The basic principle of Behaviorism is that learning is the result of a person's response to a stimulus. The student does not work independently on the environment but on the contrary, the behavior is controlled by environmental factors, thus not having the control of the learning or the time it takes to achieve it (Technology in Education, n.d). All the objectives are predetermined, while the student is tasked with absorbing the offered knowledge so that in the final stage it may present desired and predetermined behaviors. The student is individually assessed and controlled if his behaviors and performances can state that he has acquired the new knowledge according to the criteria the teacher has set the right response (Weegar & Pacis, 2012). Thus, the teacher is at the center of learning, trying to find ways to elicit the desired behaviors by providing the appropriate stimuli without taking into account the social-cultural context of the learners as well as their needs, ultimately failing to contribute to the acquisition of a higher level of competence or those skills that require deeper processing (Technology in Education, nd; Kostaditidis, 2005).
On the other side, another predominant learning theory is constructivism, which asserts that learning is an active procedure as students enter the process of building knowledge by trying to clarify the events of the world environment (Technology in Education, n.d.). Constructivists believe that learning only happens when there is active processing of information and so they ask students to create their own motifs by linking new knowledge to those motives. As a result, this enables them to constantly undergo the cultivation of their post-cognitive skills (Technology in Education, nd; Kostaditidis, 2005). Constructivists do not share the stance of behaviorists who claim that knowledge is independent of the mind and believe that the mind is the internal representation of the outside world. This way they believe that students are forced to construct their own knowledge through personal experiences and real events (Weegar & Pacis, 2012). Actions in the constructivist model enhance the ability to solve the problems of those involved and the ability to conduct research and work within a group. At the same time, the educator plays the role of the assistant-supporter of the learning process and his students, encouraging them to formulate their own ideas and conclusions (Weegar & Pacis, 2012).
The creation and the need to adopt a technological approach to the internet learning stems from the theory of constructivism. In an article by Vrasidas, Zebbys, and Petros, Vygotsky's theories of self-regulating and reflective knowledge express the inseparably linked nature of those theories with new approaches in the field of education (Vrasidas, Zebbys & Petros, 2005). As a result, teaching is driven to its peak, as the teacher is now invited to combine both pedagogical approaches and technological applications and new teaching approaches, effectively designing an authentic learning environment where the learners will benefit the most. (Erben, Ban & Casta ~ neda, 2009; Medina & Alvarez, 2014). Unfortunately, most applications and tools that are available neglect the need for cooperation between the participants focusing solely on individuality. It is crucial for eLearning designers to add meaningful activities that promote communication and teamwork. This is a win-win solution since at the same time the intrinsic motivation of users is increased because of the interest in those activities.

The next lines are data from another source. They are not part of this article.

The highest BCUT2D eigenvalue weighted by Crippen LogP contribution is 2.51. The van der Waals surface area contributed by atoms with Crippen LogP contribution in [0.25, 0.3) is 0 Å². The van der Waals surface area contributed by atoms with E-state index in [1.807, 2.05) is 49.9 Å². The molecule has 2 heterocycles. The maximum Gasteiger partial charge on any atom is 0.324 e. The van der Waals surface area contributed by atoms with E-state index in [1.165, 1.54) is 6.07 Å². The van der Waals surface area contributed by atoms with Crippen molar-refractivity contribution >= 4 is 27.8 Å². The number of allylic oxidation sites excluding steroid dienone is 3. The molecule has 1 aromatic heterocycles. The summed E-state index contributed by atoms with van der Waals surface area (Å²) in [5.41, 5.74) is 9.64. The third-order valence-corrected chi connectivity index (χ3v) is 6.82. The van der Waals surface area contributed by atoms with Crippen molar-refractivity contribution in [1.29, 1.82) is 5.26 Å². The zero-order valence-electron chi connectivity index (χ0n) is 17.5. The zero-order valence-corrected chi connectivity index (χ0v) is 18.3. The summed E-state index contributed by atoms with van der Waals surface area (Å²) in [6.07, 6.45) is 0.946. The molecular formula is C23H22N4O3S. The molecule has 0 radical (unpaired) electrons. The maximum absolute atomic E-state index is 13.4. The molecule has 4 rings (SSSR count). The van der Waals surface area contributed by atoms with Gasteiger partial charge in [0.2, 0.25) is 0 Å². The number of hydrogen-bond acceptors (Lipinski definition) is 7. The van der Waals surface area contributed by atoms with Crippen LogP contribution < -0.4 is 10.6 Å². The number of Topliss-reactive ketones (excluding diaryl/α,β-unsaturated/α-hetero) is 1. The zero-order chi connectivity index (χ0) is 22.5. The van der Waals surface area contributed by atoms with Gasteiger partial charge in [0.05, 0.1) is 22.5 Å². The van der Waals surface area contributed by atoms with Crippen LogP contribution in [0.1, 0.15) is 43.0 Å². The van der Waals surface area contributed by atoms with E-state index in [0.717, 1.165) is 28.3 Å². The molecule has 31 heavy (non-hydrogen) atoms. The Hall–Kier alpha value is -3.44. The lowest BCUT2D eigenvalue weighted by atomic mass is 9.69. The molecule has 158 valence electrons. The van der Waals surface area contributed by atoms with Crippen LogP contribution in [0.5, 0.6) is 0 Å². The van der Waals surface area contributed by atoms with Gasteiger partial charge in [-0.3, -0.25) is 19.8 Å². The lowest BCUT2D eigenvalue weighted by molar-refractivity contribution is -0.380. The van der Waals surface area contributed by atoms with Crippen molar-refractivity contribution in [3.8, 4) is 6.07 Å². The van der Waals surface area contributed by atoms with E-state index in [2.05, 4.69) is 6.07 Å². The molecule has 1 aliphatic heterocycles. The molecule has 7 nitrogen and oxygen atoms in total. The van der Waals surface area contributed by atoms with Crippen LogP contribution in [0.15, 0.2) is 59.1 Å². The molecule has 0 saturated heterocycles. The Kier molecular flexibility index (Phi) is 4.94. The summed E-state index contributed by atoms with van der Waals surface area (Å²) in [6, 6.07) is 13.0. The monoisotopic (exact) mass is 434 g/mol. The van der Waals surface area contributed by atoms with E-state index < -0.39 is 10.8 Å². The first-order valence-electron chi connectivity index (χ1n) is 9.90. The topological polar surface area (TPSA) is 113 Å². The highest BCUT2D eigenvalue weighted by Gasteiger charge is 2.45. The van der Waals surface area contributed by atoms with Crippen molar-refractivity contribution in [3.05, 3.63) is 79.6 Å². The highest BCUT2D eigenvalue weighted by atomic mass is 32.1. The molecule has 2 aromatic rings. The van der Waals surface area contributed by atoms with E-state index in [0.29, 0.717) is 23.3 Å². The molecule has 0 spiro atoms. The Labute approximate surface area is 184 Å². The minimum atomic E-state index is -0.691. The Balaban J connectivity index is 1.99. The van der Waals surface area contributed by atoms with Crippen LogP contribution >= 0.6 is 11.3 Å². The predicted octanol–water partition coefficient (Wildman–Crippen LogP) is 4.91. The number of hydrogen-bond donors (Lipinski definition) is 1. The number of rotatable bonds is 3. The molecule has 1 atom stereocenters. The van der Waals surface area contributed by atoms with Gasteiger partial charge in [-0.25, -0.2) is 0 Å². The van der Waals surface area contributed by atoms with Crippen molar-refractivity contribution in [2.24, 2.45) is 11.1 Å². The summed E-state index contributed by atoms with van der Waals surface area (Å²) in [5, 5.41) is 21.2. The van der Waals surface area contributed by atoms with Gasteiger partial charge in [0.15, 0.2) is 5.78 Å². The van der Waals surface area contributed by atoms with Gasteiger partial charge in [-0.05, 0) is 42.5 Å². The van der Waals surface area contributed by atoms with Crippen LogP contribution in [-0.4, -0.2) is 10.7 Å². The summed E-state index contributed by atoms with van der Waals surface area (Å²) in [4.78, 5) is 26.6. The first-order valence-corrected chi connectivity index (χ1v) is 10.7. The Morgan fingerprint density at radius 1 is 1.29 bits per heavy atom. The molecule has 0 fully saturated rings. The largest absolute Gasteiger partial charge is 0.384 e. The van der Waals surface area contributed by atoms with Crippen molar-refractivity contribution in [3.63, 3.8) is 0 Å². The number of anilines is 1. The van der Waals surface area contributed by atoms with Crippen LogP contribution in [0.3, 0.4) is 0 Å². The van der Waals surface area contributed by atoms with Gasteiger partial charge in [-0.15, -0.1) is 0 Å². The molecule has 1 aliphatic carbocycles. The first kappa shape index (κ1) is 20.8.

Despite their differences, these 2 learning theories are well suited to the design of online learning today. Although the various technological tools are primarily designed in the context of behaviorist theories, most teachers choose to use a combination of behavioral and constructivist design patterns, perceiving the dynamics of both theories in order to satisfy the educational peculiarities of each student (Weegar & Pacis, 2012).
The article was originally published at https://elearningindustry.com/designing-online-learning-programs-constructivism-behaviorism
Vrasidas, C., Zempilas, M., & Petrou, A. (2005). New pedagogical theories and the role of education technology. In S. Retail Advanced Internet Technologies in the Service of Learning (pp 33-58).Athens: Kastaniotis.
Erben, T., Ban, R., & Casta~neda, M. (2009). Teaching English language learners through technology. New York, NY: Routledge.
Technology in Education. (n.d.) Learning Theories. https://economu.wordpress.com/εκπαιδευτικό-υλικό/θεωρίες-μάθησης ">Retrieved October 4, 2017, by https://economu.wordpress.com/Educational-york/views
Kostantinidis, A. (2005). Learning Theories and Their Effects on Educational Software Design (Dissertation, Aristotle University of Thessaloniki, 2005).
Medina, L. C., & Alvarez, C. P. (2014). Fostering Collaboration in CALL: Benefits and Challenges of Using Virtual Language Resource Centres.
Weegar, M.A. & Pacis, D. (2012). A Comparison of Two Theories of Learning - Behaviorism and Constructivism as applied to Face-to-Face and Online Learning. Presented at the E-Leader Conference. Manila, Philippines.